My husband Dan shared a great message about forgiveness this past Sunday. We know we are to forgive those who have wounded us (see my post on Bullet Wounds), but sometimes the “how” eludes us. I thought I would share what I’ve been going through over the last week to show my own journey into forgiveness.
I won’t go into the details, but a person in our lives has hurt us deeply, so much that when we received the letter from her lawyer, I was in shock and very angry. It is one thing to know there is evil in the world, but sometimes I want to believe there is still integrity and fairness in people since that is how I operate. When you come face to face with reality, it’s a hard blow.
Over the next couple of days, I could hardly breathe. It was like there was such a heaviness sitting on my chest, such a gaping hole, that I could hardly function. Every time I thought of the situation, I wanted to fight back. And we could, our case is much stronger than hers.
But then God reminded me of the parable of the servant who was forgiven a debt of millions of dollars, but then that servant turned around and went after another servant who owed him a measly amount. God showed me with everything He’s forgiven me, $1,400 isn’t much to forgive. I couldn’t shake that image from my mind.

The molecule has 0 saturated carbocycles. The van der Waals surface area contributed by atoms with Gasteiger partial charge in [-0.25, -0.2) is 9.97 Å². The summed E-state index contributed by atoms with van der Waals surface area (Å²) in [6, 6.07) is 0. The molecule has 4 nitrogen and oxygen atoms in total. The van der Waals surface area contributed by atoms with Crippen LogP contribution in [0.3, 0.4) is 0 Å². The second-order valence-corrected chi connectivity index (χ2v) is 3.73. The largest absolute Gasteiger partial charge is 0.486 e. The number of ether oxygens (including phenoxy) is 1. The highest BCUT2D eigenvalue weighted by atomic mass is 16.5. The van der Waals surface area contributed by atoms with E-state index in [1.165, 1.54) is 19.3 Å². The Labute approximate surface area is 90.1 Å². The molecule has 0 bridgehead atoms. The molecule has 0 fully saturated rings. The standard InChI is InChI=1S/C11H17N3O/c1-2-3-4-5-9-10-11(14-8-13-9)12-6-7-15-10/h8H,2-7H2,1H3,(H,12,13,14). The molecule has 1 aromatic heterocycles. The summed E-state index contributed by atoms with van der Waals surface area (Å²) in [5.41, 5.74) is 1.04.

Last night, I woke up feeling wounded, hurt, and angry again. Does that mean I hadn’t forgiven her? I don’t believe so. Real wounds take time. You can forgive, but there is still hurt as the wound heals. You know what you do with the hurt? You take it to God. Every minute. Every hour.
I prayed over and over again last night, even telling God I’m not strong enough to forgive such hurtfulness, that I needed His strength to do it. It took almost two hours of wrestling and crying. There were moments when I wondered if I was being weak since we were choosing not to fight. But then God reminded me the weapons she was using: intimidation and lawyers, were not the weapons for me to use. He also showed me another battle going on: the one for her soul. She is trapped by greed and the things of this world. So instead of hating her, I needed to pray for her.
I’m still hurting this morning. And I probably will hurt for a while. As someone who is a fair and just person, to experience such injustice committed toward my family is painful. But as Easter approaches, I remember the one I follow. At the end, Jesus said, “Forgive them, for they know not what they do.” If Jesus could forgive those who committed such atrocities toward Him, then I can forgive the hurt committed toward me.
Not alone, but with His help.